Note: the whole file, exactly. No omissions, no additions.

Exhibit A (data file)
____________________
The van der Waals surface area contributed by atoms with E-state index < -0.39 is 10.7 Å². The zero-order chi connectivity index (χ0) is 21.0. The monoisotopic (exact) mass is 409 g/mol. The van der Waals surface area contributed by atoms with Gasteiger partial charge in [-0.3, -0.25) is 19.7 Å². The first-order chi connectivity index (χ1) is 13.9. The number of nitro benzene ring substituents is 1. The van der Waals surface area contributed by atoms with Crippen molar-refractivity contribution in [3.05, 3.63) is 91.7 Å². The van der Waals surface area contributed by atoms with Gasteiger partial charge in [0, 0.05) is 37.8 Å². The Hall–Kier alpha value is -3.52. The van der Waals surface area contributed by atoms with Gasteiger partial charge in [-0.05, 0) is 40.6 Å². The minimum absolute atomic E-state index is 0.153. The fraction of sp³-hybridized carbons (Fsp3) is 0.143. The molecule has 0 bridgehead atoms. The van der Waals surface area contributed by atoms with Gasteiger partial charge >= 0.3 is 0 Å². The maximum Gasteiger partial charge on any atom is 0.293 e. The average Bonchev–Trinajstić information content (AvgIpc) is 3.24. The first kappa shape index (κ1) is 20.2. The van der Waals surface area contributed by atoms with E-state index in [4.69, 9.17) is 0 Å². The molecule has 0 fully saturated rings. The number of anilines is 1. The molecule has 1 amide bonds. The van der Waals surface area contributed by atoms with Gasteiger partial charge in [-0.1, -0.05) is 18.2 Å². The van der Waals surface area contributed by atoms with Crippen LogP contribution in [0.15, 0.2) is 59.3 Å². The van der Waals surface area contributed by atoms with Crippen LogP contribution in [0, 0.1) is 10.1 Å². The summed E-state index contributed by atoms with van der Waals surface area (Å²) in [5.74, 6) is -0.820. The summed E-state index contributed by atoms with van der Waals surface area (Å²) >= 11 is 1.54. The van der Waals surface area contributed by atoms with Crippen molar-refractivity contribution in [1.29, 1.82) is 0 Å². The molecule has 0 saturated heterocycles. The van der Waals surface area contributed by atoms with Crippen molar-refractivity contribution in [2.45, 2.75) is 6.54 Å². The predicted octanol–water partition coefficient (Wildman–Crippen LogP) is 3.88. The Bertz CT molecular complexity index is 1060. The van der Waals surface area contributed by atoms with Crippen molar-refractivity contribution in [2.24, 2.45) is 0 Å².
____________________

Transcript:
The van der Waals surface area contributed by atoms with E-state index < -0.39 is 10.7 Å². The zero-order chi connectivity index (χ0) is 21.0. The monoisotopic (exact) mass is 409 g/mol. The van der Waals surface area contributed by atoms with Gasteiger partial charge in [-0.3, -0.25) is 19.7 Å². The first-order chi connectivity index (χ1) is 13.9. The number of nitro benzene ring substituents is 1. The van der Waals surface area contributed by atoms with Crippen molar-refractivity contribution in [3.05, 3.63) is 91.7 Å². The van der Waals surface area contributed by atoms with Gasteiger partial charge in [0, 0.05) is 37.8 Å². The Hall–Kier alpha value is -3.52. The van der Waals surface area contributed by atoms with Gasteiger partial charge in [-0.05, 0) is 40.6 Å². The minimum absolute atomic E-state index is 0.153. The fraction of sp³-hybridized carbons (Fsp3) is 0.143. The molecule has 0 bridgehead atoms. The van der Waals surface area contributed by atoms with Gasteiger partial charge >= 0.3 is 0 Å². The maximum Gasteiger partial charge on any atom is 0.293 e. The average Bonchev–Trinajstić information content (AvgIpc) is 3.24. The first kappa shape index (κ1) is 20.2. The van der Waals surface area contributed by atoms with E-state index in [4.69, 9.17) is 0 Å². The molecule has 0 fully saturated rings. The number of anilines is 1. The molecule has 1 amide bonds. The van der Waals surface area contributed by atoms with Gasteiger partial charge in [-0.1, -0.05) is 18.2 Å². The van der Waals surface area contributed by atoms with Crippen LogP contribution in [0.15, 0.2) is 59.3 Å². The van der Waals surface area contributed by atoms with Crippen LogP contribution in [0, 0.1) is 10.1 Å². The summed E-state index contributed by atoms with van der Waals surface area (Å²) in [5.74, 6) is -0.820. The summed E-state index contributed by atoms with van der Waals surface area (Å²) >= 11 is 1.54. The van der Waals surface area contributed by atoms with Crippen molar-refractivity contribution in [1.29, 1.82) is 0 Å². The molecule has 0 saturated heterocycles. The van der Waals surface area contributed by atoms with Crippen molar-refractivity contribution in [2.45, 2.75) is 6.54 Å². The predicted octanol–water partition coefficient (Wildman–Crippen LogP) is 3.88. The Bertz CT molecular complexity index is 1060. The van der Waals surface area contributed by atoms with Crippen molar-refractivity contribution in [2.24, 2.45) is 0 Å².